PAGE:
In 2003, Ebadi became the first Iranian and the first Muslim woman to win the Nobel Peace Prize. “I am an Iranian. A descendent of Cyrus the Great. The very emperor who proclaimed at the pinnacle of power 2,500 years ago that ‘... he would not reign over the people if they did not wish it.’ And [he] promised not to force any person to change his religion and faith and guaranteed freedom for all,” she said during her acceptance speech. “The Charter of Cyrus the Great is one of the most important documents that should be studied in the history of human rights.”
 
      The British Museum was due to loan the cylinder to Iran in fall 2009 at the request of Ahmadinejad’s government. But the museum hesitated given the tense political situation after the disputed June presidential election. The Iranian government reportedly threatened to cut ties with the British Museum if it did not lend the cylinder. Eventually the museum agreed to loan the object to Iran’s National Museum for four months.
 
      “The artifact has been an invaluable yardstick to evaluate the performance of politicians and rulers throughout history,” Ahmadinejad said at the unveiling ceremony in September 2010. “Talking about Iran is tantamount to talking about culture, human values, justice, love and sacrifice.”
 
      The opposition Jaras website criticized Ahmadinejad’s comments, according to Radio Free Europe/Radio Liberty. Jaras called the cylinder a “stranger in its own home,” given the government crackdown and accusations of electoral fraud in the 2009 presidential election.
 
            The Cyrus Cylinder exhibit was so popular with Iranians that it was extended for another three months. The following video by The Economist features an interview with Director of the British Museum Neil MacGregor on the Cyrus Cylinder.
 

 
Garrett Nada is a Program Assistant at USIP in the Center for Conflict Management.
 
Photo credits: Cyrus Cylinder photograph by Mike Peel (www.mikepeel.net). [CC-BY-SA-2.5 (http://creativecommons.org/licenses/by-sa/2.5)], via Wikimedia Commons
 
1971 Emblem of Iranian Monarchy's Celebration via Wikimedia Commons
 
Photo of Ahmadinejad via President.ir

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Obama on Nowruz: New U.S.-Iran Relationship Possible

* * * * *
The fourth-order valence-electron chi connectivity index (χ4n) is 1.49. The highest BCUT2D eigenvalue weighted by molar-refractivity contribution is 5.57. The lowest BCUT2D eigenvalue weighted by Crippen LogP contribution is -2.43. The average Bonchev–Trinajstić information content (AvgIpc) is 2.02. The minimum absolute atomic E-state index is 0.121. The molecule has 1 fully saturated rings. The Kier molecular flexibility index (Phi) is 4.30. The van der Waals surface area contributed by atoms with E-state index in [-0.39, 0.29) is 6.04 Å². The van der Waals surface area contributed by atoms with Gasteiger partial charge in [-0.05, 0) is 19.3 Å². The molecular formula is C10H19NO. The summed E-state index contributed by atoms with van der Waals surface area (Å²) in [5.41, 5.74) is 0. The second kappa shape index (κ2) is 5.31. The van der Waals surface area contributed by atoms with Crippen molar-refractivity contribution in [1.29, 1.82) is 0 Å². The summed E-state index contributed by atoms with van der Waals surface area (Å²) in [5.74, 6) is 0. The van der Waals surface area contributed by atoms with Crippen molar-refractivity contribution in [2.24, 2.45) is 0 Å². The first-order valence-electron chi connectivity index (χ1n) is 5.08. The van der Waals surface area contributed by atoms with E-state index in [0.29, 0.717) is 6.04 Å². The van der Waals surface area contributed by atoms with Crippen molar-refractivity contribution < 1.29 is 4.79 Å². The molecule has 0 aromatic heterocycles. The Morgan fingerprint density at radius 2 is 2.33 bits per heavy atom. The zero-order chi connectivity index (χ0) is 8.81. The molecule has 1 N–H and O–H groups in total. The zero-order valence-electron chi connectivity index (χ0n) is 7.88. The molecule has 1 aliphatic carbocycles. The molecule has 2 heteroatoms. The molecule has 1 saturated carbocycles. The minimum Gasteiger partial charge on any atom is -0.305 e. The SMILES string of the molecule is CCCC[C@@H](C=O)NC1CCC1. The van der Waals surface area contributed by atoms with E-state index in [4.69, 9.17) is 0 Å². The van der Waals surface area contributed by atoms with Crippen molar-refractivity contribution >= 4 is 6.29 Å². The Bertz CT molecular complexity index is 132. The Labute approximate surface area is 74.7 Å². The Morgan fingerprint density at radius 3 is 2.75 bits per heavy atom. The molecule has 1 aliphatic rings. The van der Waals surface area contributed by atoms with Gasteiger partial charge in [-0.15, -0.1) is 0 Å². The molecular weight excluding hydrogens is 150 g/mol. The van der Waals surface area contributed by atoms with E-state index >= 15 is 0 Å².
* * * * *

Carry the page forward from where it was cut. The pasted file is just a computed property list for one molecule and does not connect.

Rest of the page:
On March 18, President Obama said there could be a “new relationship” with Iran if it meets international obligations on its controversial nuclear program. But he noted that “overcoming decades of mistrust” would be difficult in a videotaped statement for Nowruz. The Persian New Year marks the beginning of spring and begins on March 20.

            Obama reiterated the U.S. preference to solve the nuclear issue peacefully and diplomatically. He warned that Iran’s isolation is not good for its people or the world. “Every day that you are cut off from us is a day we’re not working together, building together, innovating together—and building a future of peace and prosperity that is at the heart of this holiday,” he said. The following is the taped statement, including a full transcript.

 

            Dorood.  As you and your families come together to celebrate Nowruz, I want to extend my best wishes on this new spring and new year.  Around the world, and here in the United States, you are gathering at the Nowruz table—to give thanks for loved ones, reflect on your blessings and welcome all the possibilities of a new season.
 
            As I have every year as President, I want to take this opportunity to speak directly to the people and leaders of Iran.  Since taking office, I have offered the Iranian government an opportunity—if it meets its international obligations, then there could be a new relationship between our two countries, and Iran could begin to return to its rightful place among the community of nations.
 
            I have had no illusions about the difficulty of overcoming decades of mistrust.  It will take a serious and sustained effort to resolve the many differences between Iran and the United States.   This includes the world’s serious and growing concerns about Iran’s nuclear program, which threatens peace and security in the region and beyond.

            Iran’s leaders say that their nuclear program is for medical research and electricity.  To date, however, they have been unable to convince the international community that their nuclear activities are solely for peaceful purposes.  That’s why the world is united in its resolve to address this issue and why Iran is now so isolated.  The people of Iran have paid a high and unnecessary price because of your leaders’ unwillingness to address this issue.